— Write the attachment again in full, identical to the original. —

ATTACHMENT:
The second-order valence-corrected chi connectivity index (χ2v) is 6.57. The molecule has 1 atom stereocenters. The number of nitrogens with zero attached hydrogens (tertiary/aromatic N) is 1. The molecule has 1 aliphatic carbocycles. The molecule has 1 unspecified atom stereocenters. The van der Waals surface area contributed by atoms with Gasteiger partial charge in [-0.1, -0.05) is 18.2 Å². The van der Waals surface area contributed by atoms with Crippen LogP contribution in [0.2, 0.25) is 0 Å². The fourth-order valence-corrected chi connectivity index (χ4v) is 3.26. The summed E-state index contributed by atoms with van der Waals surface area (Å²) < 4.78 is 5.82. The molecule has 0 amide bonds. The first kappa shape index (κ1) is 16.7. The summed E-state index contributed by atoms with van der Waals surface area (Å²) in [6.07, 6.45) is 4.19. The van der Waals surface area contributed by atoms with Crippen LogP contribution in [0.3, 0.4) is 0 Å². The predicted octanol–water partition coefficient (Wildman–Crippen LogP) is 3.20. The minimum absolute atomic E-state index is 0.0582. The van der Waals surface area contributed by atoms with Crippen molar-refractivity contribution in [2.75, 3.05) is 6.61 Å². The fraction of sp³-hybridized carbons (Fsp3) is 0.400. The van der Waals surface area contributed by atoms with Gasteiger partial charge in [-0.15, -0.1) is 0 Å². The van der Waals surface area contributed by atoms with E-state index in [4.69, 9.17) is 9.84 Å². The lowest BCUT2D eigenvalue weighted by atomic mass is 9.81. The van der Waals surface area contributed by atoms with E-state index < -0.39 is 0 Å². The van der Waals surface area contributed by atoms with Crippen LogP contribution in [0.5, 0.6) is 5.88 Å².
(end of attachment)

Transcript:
The second-order valence-corrected chi connectivity index (χ2v) is 6.57. The molecule has 1 atom stereocenters. The number of nitrogens with zero attached hydrogens (tertiary/aromatic N) is 1. The molecule has 1 aliphatic carbocycles. The molecule has 1 unspecified atom stereocenters. The van der Waals surface area contributed by atoms with Gasteiger partial charge in [-0.1, -0.05) is 18.2 Å². The van der Waals surface area contributed by atoms with Crippen LogP contribution in [0.2, 0.25) is 0 Å². The fourth-order valence-corrected chi connectivity index (χ4v) is 3.26. The summed E-state index contributed by atoms with van der Waals surface area (Å²) < 4.78 is 5.82. The molecule has 0 amide bonds. The first kappa shape index (κ1) is 16.7. The summed E-state index contributed by atoms with van der Waals surface area (Å²) in [6.07, 6.45) is 4.19. The van der Waals surface area contributed by atoms with Crippen LogP contribution in [0.3, 0.4) is 0 Å². The predicted octanol–water partition coefficient (Wildman–Crippen LogP) is 3.20. The minimum absolute atomic E-state index is 0.0582. The van der Waals surface area contributed by atoms with Crippen molar-refractivity contribution in [2.75, 3.05) is 6.61 Å². The fraction of sp³-hybridized carbons (Fsp3) is 0.400. The van der Waals surface area contributed by atoms with Gasteiger partial charge in [-0.15, -0.1) is 0 Å². The van der Waals surface area contributed by atoms with E-state index in [4.69, 9.17) is 9.84 Å². The lowest BCUT2D eigenvalue weighted by atomic mass is 9.81. The van der Waals surface area contributed by atoms with E-state index < -0.39 is 0 Å². The van der Waals surface area contributed by atoms with Crippen LogP contribution in [0.5, 0.6) is 5.88 Å².